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These "Notes" are an introduction to structural issues affecting industries such as those of sugar and ethanol. Structural issues are not theoretical: current events often illustrate such topics well.





About Free Trade


That free trade is good is an opinion shared widely. However, there is much confusion about what “free trade” is and whether it always is good for economic growth and development. [1]


When is Free Trade truly "free"? The best way to observe and define free trade is to look at it where it happens.


In the UK, trade is free between counties, such as between Kent and Sussex. In the USA, it is free between the states, such as Texas and Michigan. In the EU, it is free between Brest in France, Munich in Germany, Toledo in Spain or Maastricht in the Netherlands. Throughout these territories, resource allocation depends only on physical factors, under what is basically one single set of rules.


These examples help identify the conditions under which true free trade is realized. Among the necessary conditions are a single currency and similar economic and social rules [2] across the relevant area.


It is only through common standards (which address fairness in competition issues) and stable monetary and legal references (which address risk issues) that the market can express economies of scale properly and allocate resources efficiently. Further, beyond the unhindered exchange of goods, optimal efficiency also requires free movement of capital and labour.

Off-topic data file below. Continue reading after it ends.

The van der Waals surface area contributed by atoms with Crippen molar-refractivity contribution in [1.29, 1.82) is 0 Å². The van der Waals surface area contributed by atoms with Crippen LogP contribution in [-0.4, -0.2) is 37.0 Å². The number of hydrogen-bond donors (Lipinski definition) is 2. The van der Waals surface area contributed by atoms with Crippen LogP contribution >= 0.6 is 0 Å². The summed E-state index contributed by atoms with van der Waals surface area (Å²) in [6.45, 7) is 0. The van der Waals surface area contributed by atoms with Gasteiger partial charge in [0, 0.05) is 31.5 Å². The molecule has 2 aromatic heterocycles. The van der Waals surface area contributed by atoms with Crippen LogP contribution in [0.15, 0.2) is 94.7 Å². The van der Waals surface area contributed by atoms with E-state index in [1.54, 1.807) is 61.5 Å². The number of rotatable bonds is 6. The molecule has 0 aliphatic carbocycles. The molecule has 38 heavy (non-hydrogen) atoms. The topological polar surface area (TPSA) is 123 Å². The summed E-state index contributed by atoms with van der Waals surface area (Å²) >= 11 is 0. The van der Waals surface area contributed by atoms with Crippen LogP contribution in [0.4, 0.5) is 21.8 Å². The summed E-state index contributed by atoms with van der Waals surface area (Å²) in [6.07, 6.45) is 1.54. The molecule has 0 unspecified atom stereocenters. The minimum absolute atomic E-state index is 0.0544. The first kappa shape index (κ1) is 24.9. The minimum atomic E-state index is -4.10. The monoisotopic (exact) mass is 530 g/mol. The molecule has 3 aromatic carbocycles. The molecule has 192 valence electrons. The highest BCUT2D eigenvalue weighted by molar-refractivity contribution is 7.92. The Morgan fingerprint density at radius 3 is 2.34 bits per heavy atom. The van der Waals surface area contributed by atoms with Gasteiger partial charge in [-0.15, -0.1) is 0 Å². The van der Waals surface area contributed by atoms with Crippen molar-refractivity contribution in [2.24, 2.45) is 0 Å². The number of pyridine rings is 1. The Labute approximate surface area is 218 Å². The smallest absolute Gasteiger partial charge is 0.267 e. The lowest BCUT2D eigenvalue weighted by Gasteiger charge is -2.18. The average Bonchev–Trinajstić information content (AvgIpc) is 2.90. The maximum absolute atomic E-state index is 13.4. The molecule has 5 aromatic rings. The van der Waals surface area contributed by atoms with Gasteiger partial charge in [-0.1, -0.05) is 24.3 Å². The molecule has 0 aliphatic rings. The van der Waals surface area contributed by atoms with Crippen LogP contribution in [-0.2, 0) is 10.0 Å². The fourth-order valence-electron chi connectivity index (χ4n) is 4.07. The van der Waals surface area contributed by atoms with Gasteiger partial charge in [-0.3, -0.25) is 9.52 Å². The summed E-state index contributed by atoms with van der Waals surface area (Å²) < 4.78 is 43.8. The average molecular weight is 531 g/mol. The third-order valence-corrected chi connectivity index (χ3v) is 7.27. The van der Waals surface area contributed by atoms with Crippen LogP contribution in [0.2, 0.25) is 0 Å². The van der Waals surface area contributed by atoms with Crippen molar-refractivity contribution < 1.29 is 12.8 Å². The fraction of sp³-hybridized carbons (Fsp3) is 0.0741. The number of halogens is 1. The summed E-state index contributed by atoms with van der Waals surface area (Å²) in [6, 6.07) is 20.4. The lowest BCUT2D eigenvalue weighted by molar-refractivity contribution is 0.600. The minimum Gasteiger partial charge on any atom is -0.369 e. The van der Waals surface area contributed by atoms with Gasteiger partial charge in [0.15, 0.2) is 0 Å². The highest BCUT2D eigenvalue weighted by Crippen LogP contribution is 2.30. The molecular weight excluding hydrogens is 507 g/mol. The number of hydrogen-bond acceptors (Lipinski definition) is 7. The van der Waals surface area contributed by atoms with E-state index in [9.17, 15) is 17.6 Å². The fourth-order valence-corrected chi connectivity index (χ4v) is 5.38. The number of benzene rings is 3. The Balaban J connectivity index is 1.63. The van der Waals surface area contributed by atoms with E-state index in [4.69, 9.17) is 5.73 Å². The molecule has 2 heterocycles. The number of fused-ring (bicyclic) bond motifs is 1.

Other trade arrangements are neither free nor optimal. What many call “free trade” today is a rather flawed ersatz of free trade.


At best, to paraphrase the new US President, they are “deals” in which benefits are not necessarily shared [3]. Taking the UK out of the EU’s Single Market will reduce the amount of free trade the UK conducts.


Currencies and Free Trade


A particularly unsettling and frequent penchant of free trade supporters is their offhand dismissal of exchange rate issues. Fluctuating currencies introduce uncertainty and transaction costs which must be compensated for by higher returns.


The standard answer to this problem is that over time exchange rates revert to levels that correctly reflect productivity and inflation differentials. Unfortunately, “currencies often move far away from fundamental values for long periods.” [4] Note the expressions “far away from fundamental values” and “long periods”: under such circumstances, industries with higher physical productivities can be wiped out before an exchange rate reverts to reasonable levels. If the affected industries are capital-intensive enough, it is unlikely they will be revived: the result is a drop in overall productivity, as poor performers are saved – indeed promoted – by currency misalignment.


Some extol the flexibility to adjust a nation’s relative competitiveness a floating currency gives. The catastrophic and dramatic situation of Greece, constrained by its use of the euro, is a recent prime exhibit supporting this view. This is politics, not economics: Detroit and Houston share the same currency but their prices – for housing, for labour, for food – differ. In fact, economically distraught Detroit has effectively “devalued”. Similarly, office space is less expensive in Brest than it is in Munich, despite being priced in euros in both locations.


In a single currency area, factor prices will adjust without government intervention. “Liberal” economists should applaud; instead, they often ignore the drawbacks multiple currencies impose on trade.


Free Trade and Development


A persistent myth is that free international trade is always good for economic development.